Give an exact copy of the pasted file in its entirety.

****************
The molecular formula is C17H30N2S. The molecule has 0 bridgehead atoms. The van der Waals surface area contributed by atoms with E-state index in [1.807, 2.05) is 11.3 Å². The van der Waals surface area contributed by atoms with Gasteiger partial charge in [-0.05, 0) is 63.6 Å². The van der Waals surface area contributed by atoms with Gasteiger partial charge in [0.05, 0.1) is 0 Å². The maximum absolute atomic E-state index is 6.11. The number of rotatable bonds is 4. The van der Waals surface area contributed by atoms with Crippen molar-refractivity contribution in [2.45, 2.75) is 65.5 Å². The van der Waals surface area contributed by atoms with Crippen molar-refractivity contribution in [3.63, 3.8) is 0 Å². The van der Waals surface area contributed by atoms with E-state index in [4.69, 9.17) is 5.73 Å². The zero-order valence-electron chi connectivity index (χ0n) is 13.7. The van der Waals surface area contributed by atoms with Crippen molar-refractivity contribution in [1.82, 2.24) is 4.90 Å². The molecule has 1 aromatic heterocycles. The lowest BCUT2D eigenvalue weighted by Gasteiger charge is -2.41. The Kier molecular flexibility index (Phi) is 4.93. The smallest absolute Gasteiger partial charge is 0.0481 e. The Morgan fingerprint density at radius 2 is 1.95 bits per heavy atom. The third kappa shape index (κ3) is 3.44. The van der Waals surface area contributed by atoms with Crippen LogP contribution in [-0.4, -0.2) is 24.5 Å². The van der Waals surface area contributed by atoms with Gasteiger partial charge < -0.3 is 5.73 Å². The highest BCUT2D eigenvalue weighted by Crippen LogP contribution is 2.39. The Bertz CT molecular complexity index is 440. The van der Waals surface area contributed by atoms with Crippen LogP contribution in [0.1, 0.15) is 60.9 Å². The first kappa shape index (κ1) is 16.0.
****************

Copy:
The molecular formula is C17H30N2S. The molecule has 0 bridgehead atoms. The van der Waals surface area contributed by atoms with E-state index in [1.807, 2.05) is 11.3 Å². The van der Waals surface area contributed by atoms with Gasteiger partial charge in [-0.05, 0) is 63.6 Å². The van der Waals surface area contributed by atoms with Gasteiger partial charge in [0.05, 0.1) is 0 Å². The maximum absolute atomic E-state index is 6.11. The number of rotatable bonds is 4. The van der Waals surface area contributed by atoms with Crippen molar-refractivity contribution in [2.45, 2.75) is 65.5 Å². The van der Waals surface area contributed by atoms with Crippen molar-refractivity contribution in [3.63, 3.8) is 0 Å². The van der Waals surface area contributed by atoms with E-state index in [4.69, 9.17) is 5.73 Å². The zero-order valence-electron chi connectivity index (χ0n) is 13.7. The van der Waals surface area contributed by atoms with Crippen molar-refractivity contribution in [1.82, 2.24) is 4.90 Å². The molecule has 1 aromatic heterocycles. The lowest BCUT2D eigenvalue weighted by Gasteiger charge is -2.41. The Kier molecular flexibility index (Phi) is 4.93. The smallest absolute Gasteiger partial charge is 0.0481 e. The Morgan fingerprint density at radius 2 is 1.95 bits per heavy atom. The third kappa shape index (κ3) is 3.44. The van der Waals surface area contributed by atoms with Crippen LogP contribution in [-0.4, -0.2) is 24.5 Å². The van der Waals surface area contributed by atoms with Gasteiger partial charge < -0.3 is 5.73 Å². The highest BCUT2D eigenvalue weighted by Crippen LogP contribution is 2.39. The Bertz CT molecular complexity index is 440. The van der Waals surface area contributed by atoms with Crippen LogP contribution in [0.1, 0.15) is 60.9 Å². The first kappa shape index (κ1) is 16.0.